The clue swapping involved 1ac↔40ac, 12ac↔45ac, 17ac↔20dn, 21ac↔44ac and 13dn↔35dn. The initial letters of these gave D E P N S S O M W O. My first attempt at unjumbling them gave POW DOMNESS followed by PEMNS WOODS. As so often the case, it just jumped out at me — EPSOM DOWNS. I would have been mortified if I hadn’t got this since I was born and raised in Epsom.

It didn’t need a giant leap to guess we were in Derby territory, especially since, pre-pandemic, it took place early in June. Drawing the shape of the Derby course started at the end of row 3 and continued left, down and right in the grid to spell out DERBY, ONE MILE AND FOUR FURLONGS (what’s a few yards among friends). There were a few detours that could be made, especially around the ONE. I assume all would have been marked OK.

Now we had to decipher the clue numbers: 18 was the dummy clue, 40 1 the swap with the greatest difference and 20 17 the one one with the smallest. My first guess was that we were looking at the 1840 running of the Derby when Little Wonder came through to win his only race. Sadly the horse wasn’t findable in the grid, at least not by me. However, WINGS OF EAGLES was to be found sneakily hiding in the SE–NW diagonal. That was horse number 18 who won the 2017 running of the race at 40/1. Finally, unjumbling the dummy clue at 18dn (Badge pair go in Derby again) gave the jockey PADRAIG BEGGY and trainer AIDAN O’BRIEN.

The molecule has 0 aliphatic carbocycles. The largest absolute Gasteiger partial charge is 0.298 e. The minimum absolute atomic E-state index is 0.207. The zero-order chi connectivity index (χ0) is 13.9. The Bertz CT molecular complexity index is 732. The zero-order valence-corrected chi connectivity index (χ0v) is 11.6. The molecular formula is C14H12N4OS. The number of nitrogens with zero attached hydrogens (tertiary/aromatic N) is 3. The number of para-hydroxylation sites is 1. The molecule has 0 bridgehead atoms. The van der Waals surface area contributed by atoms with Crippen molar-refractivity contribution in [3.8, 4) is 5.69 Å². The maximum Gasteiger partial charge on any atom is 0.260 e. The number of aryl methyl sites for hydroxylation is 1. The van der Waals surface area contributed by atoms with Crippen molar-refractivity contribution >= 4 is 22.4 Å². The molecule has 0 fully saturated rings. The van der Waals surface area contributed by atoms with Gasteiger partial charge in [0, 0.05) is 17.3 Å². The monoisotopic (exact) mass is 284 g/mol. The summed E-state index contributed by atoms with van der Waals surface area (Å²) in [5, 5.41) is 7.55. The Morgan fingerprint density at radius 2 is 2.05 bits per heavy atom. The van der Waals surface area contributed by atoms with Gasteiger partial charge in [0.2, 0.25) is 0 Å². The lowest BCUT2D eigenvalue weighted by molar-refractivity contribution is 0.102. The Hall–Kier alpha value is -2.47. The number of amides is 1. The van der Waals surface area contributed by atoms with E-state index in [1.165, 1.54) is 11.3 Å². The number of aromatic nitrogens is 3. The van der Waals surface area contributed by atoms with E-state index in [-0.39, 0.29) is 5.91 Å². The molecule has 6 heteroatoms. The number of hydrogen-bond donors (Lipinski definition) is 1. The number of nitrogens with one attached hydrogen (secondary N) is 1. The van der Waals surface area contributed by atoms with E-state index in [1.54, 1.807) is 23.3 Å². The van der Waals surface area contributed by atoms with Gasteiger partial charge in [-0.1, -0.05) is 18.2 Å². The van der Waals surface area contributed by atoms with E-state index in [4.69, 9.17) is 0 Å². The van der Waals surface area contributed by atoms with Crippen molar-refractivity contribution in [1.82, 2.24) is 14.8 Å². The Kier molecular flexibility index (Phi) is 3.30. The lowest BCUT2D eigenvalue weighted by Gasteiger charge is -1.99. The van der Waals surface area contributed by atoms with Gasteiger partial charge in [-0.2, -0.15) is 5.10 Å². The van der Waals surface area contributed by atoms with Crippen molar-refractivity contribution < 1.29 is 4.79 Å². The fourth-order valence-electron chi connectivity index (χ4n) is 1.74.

An interesting trip into the world of horse racing — at least it wasn’t Cheltenham! Thanks, Lath.

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Tale of the Unexpected by Lath

Posted by shirleycurran on 26 Jun 2020

A new setter? We weren’t too daunted by the preamble, though yet again it looked as though there was some elementary numerical work to do in the endgame. We began solving at once and a fine set of clues with very clear definitions which tallied exactly with Chambers’ definitions appeared. I like that! I liked Lath’s numerous alcohol references too. There’s no doubt that he earned his place in the Listener  Setters’ Oenophile Elite. ‘Possibly local fruit’s not in (7)’ prompted us to think of our local fruit which tends to be grapes, and isn’t anywhere near ‘in’ yet, but we had to remove IN from AUBERGINE giving us our local, which is, in effect, a rather splendid Auberge with first classs wines.